Daily Comment (August 25, 2020)

by Bill O’Grady, Thomas Wash, and Patrick Fearon-Hernandez, CFA

[Posted: 9:30 AM EDT] | PDF

The newest Confluence of Ideas podcast episode, “The Dollar and the Eurobond,” is available today!  This episode looks at the decision by the EU to create a mutualized bond, a debt instrument backed by the full faith and credit of all the member states of the EU, and how this could affect the dollar’s reserve currency role and create a competing instrument for the U.S. Treasury.  Although the dollar remains the global reserve currency, there is widespread dissatisfaction with the role.  On the domestic front, the dollar’s role has been positive for financial services and retailers, but it has been a persistent negative factor for import-competing industries and their workers.  Foreign nations are increasingly uncomfortable with the U.S. weaponization of the dollar through financial sanctions.  If debt mutualization continues to expand, the euro will become an attractive reserve currency to foreign reserve managers.

The strength in U.S. risk assets so far today stems in large part from signs that the U.S.-China trade deal signed in January is still on track, despite all the other friction points in the bilateral relationship.  Oil and gas prices are up as Tropical Storm Laura heads toward the Gulf Coast.  For once, there is little new info on the coronavirus pandemic.  We review all the key news below.

United States-China: After a videoconference between U.S. Trade Representative Lighthizer, Treasury Secretary Mnuchin, and Chinese Vice Premier Liu He to review the U.S.-China trade deal signed in January, the Trade Representative’s office released a short statement saying, “Both sides see progress and are committed to taking the steps necessary to ensure the success of the agreement.”  China’s official Xinhua News Agency published a statement saying, “Both sides agreed to create conditions and atmosphere to continue to promote the implementation” of the trade pact.  The statements provide reassurance that the agreement remains in place regardless of China’s apparent shortfall to date in meeting its commitment to import more U.S. products.  The statements therefore suggest trade tensions between the countries could remain calm in the near term.  That’s clearly a positive for risk assets for now.  However, it’s important to remember that there are plenty of other friction points between the U.S. and China, such as China’s geopolitical aggressiveness, technology theft, and spying, to name a few.  All the U.S.-China friction points could heat up again if they become a point of contention in the runup to the U.S. elections in November.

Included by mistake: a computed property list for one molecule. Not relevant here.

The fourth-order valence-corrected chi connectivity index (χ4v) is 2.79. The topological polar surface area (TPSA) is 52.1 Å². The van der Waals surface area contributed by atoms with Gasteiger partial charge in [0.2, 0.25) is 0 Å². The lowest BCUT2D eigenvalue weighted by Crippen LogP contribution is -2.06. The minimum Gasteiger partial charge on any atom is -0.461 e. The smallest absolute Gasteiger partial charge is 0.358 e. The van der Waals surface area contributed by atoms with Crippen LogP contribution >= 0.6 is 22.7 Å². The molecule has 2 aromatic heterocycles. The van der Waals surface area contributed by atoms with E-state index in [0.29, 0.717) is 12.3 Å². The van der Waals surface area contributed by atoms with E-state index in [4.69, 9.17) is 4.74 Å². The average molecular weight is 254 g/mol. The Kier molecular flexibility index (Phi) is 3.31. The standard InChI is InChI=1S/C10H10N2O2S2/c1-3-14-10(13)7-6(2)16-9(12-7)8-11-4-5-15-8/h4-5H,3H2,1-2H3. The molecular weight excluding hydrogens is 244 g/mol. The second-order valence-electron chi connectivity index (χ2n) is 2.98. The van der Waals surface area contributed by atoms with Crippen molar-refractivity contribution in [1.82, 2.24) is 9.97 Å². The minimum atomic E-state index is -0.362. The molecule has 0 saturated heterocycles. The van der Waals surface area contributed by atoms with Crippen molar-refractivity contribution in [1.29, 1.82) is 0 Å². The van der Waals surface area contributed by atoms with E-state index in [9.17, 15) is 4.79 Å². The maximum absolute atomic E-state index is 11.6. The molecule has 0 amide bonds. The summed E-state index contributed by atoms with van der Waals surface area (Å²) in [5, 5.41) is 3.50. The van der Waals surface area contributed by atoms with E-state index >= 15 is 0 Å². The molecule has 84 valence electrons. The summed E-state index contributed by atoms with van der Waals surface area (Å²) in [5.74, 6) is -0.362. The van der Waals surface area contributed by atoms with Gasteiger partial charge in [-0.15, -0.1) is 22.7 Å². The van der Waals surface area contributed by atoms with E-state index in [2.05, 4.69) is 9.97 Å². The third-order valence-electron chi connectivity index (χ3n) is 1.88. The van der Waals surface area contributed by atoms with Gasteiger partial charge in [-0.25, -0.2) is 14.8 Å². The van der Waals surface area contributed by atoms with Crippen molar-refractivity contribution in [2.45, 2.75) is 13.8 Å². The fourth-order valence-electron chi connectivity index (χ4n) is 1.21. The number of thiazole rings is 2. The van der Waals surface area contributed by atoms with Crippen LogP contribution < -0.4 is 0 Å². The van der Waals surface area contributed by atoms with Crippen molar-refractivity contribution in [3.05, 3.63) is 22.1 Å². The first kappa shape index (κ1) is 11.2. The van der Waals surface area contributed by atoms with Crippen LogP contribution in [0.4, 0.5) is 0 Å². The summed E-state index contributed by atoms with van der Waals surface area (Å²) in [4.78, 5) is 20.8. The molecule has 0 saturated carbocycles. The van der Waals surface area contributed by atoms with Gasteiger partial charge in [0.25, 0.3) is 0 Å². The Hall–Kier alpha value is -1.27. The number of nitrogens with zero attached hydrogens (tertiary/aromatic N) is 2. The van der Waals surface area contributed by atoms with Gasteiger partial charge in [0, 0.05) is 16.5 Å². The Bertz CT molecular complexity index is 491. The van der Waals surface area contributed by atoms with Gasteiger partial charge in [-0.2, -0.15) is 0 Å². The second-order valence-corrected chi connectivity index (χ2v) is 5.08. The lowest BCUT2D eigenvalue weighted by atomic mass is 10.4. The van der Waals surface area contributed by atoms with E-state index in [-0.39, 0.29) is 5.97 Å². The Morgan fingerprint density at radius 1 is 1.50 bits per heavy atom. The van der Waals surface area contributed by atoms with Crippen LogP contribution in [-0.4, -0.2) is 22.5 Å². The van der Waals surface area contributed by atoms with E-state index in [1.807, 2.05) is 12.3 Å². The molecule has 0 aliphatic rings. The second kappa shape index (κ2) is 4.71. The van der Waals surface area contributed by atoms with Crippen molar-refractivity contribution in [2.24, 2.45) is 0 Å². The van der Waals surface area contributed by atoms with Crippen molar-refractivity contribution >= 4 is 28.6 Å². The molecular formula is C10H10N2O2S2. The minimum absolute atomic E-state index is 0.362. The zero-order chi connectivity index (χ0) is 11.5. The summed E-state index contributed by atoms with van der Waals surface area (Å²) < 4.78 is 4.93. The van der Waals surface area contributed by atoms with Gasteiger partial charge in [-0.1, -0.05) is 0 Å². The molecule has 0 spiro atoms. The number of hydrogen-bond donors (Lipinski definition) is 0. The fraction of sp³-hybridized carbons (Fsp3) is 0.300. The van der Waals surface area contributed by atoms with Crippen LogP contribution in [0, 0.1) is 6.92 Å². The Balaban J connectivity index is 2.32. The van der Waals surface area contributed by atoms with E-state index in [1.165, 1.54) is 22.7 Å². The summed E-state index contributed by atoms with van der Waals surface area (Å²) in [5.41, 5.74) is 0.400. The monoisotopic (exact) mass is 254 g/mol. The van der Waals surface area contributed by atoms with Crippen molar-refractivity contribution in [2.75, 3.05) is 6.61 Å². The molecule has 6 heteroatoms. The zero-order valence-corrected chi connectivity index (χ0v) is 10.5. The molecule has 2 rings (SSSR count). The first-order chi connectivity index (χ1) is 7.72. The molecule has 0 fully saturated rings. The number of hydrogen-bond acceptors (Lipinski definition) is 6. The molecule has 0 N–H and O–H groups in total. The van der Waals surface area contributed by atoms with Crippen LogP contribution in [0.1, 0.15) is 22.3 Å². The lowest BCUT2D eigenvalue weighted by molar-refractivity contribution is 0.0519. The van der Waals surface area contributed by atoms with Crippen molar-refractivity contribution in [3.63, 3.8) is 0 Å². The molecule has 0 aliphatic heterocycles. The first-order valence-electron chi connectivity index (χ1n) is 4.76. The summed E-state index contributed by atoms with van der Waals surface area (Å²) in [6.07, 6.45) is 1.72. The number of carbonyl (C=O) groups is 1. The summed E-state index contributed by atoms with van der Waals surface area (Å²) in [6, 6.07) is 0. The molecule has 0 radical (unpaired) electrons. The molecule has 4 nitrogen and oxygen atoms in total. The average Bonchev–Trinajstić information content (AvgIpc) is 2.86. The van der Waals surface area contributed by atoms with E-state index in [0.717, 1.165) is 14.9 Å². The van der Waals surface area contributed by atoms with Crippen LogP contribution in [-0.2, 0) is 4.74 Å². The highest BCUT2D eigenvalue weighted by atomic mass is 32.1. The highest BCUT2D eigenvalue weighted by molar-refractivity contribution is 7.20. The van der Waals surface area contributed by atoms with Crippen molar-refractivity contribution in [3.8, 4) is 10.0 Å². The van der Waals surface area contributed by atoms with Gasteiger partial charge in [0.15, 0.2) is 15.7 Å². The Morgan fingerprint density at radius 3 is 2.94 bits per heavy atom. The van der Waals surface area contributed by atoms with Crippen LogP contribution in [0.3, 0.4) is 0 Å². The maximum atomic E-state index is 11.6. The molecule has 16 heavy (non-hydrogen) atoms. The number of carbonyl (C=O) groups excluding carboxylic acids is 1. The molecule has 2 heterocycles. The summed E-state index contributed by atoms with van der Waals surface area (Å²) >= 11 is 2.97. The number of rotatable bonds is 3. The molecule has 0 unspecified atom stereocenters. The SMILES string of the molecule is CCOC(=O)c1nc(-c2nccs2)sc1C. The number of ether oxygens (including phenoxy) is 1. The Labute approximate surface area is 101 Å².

United States: The Republican Party launched its mostly online convention yesterday, with President Trump being nominated unanimously as its candidate for president.  The convention programming included a noticeably higher share of live speeches than the Democratic one last week, though there isn’t yet much of a sense which party was more successful in engaging the national audience.  We also noted that in discussing his administration’s response to the coronavirus pandemic, President Trump reverted to calling it the “China virus.”  That signals China bashing could indeed be a significant part of Trump’s campaign leading up to November.

Speaking of elections, National Security Agency Director and head of U.S. Cyber Command Paul Nakasone, along with senior Cyber Command adviser Michael Sulmeyer, have published an article in Foreign Affairs stating that the U.S. “disrupted a concerted effort to undermine the midterm elections” in 2018 and is using those lessons to protect November’s elections.  The article claims experts at the NSA and Cyber Command have “formed the Russia Small Group (RSG), a task force created to ensure that democratic processes were executed unfettered by Russian activity.”